Wednesday’s Piece

“Two big factors restrict strikes. One is the unions’ small funds, which amount only to an average week’s wages to each man. The other is public opinion, which looms like a genie: the TUC knows well that strikes by public services, as by the London busmen in 1958, can make the genie scowl.”

(From Anatomy of Britain by Anthony Sampson, 1926 – 2004)

John Lentell

18th July, 1970

sampson_300

Saturday’s Piece

“‘The Tory party is run by about five people” said one leading Tory: ‘and they all treat their followers with disdain: they’re mostly Etonians, and Eton is good for disdain.'”

(From Anatomy of Britain by Anthony Sampson, 1926 – 2004)

John Lentell

22nd June, 1970

Tuesday’s Piece

“….MPs are being selected for totally different qualities. ‘They’re chosen because they’re good at talking, not doing’. As one cabinet minister put it, ‘It’s very difficult to find people who can actually run things.'”

(Anthony Sampson, 1926 – 2004)

John Lentell

22nd February, 1970

Tuesday’s Piece

“…..the prime minister, like the cabinet, is constantly having things done to him – by America, Russia, the TUC, the Opposition, and even his own colleagues, which spoil any pattern he may be devising, and provide further muddle.”

(Anthony Sampson, 1926 – 2004)

John Lentell

9th February, 1970

Friday’s Piece

“….one view of the role of the ‘Establishment’….is that it creates a closed, self-contained circle which favours hereditary amateurs against self-made professionals, produces ‘old-boy’ agreements between banks and businesses, and acts as a drag on ambition and dynamic.”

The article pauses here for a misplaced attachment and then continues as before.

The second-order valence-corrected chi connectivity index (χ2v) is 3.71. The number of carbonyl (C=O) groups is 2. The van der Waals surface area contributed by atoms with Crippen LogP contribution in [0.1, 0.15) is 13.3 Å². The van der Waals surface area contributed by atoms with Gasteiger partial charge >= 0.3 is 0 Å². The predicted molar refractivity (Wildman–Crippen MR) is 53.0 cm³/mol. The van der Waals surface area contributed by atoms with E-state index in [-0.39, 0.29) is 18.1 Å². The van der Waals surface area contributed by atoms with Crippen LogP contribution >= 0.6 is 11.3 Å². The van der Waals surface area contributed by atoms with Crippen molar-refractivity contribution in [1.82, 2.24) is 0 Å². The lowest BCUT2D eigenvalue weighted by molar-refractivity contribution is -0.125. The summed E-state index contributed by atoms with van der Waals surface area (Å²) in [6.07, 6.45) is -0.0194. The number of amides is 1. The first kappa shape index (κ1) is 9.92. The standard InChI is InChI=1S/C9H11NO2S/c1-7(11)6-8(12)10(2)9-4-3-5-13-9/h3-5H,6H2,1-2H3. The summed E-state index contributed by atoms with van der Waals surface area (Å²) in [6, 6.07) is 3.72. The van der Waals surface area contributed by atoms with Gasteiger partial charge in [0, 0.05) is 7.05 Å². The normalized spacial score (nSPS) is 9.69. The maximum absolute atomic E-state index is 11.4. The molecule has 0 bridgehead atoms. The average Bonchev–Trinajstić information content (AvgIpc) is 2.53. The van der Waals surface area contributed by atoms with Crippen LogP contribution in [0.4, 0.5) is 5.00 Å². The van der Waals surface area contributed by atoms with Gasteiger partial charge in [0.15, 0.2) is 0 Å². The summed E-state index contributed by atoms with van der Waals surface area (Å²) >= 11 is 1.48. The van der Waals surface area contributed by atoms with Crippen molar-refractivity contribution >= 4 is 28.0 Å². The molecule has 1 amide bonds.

(From Anatomy of Britain by Anthony Sampson, 1926 – 2004)

John Lentell

19th January, 1970

Sunday’s Piece

“Western capitalism has not yet discovered a dynamic substitute for the self-advancing entrepreneur. Only the prospect of personal gain can provide the lively eye on the future, the gambler’s skill, the restless awareness of what industries are finished and what still to come, on which the city’s reputation must eventually stand or fall.”

(From Anatomy of Britain by Anthony Sampson, 1926 – 2004)

John Lentell (who, while acknowledging the awful truth of this statement, does not interpret it as licence for the abandonment of altruistic concepts in civic affairs).

14th December, 1969

Tuesday’s Piece

“…..a big American food firm in Britain held a sales conference, to pep up its salesmen. The sales manager began by blowing up a balloon, and bursting it with a small bang. ‘That wasn’t very good, was it,’ he said to the company: ‘Now each of you will find a balloon under his chair: would you mind bringing it out and blowing it up.’ The salesmen pulled out their balloons and all blew them up. ‘Now we’ll all burst them together’ – and they did with a loud bang. ‘That was much better, wasn’t it? You see that goes to show that one man by himself can’t do much, but if you all work as a team you can make a big bang.”

(From Anatomy of Britain by Anthony Sampson, 1926 – 2004)

John Lentell

16th July, 1969

Sunday’s Piece

“Next door to the ministers, in less spectacular rooms, are the permanent secretaries. The contrast with their ‘masters’ is immediately obvious.The secretaries are, above all, anonymous……With many senior civil servants anonymity is a passion as gripping as fame is for their masters……”

(From Anatomy of Britain by Anthony Sampson, 1926 – 2004)

John Lentell

7th July, 1969

Saturday’s Piece

“I have not thought it necessary to reiterate that I consider Britain the most civilised and humane country, and the happiest to live in, and I have not dwelt on the long traditions of democracy, and the tolerance and humanity of most British institutions, which Englishmen easily forget and which writing this book has brought home to me.”

(From Anatomy of Britain by Anthony Sampson, 1926 – 2004)

John Lentell

26th April, 1969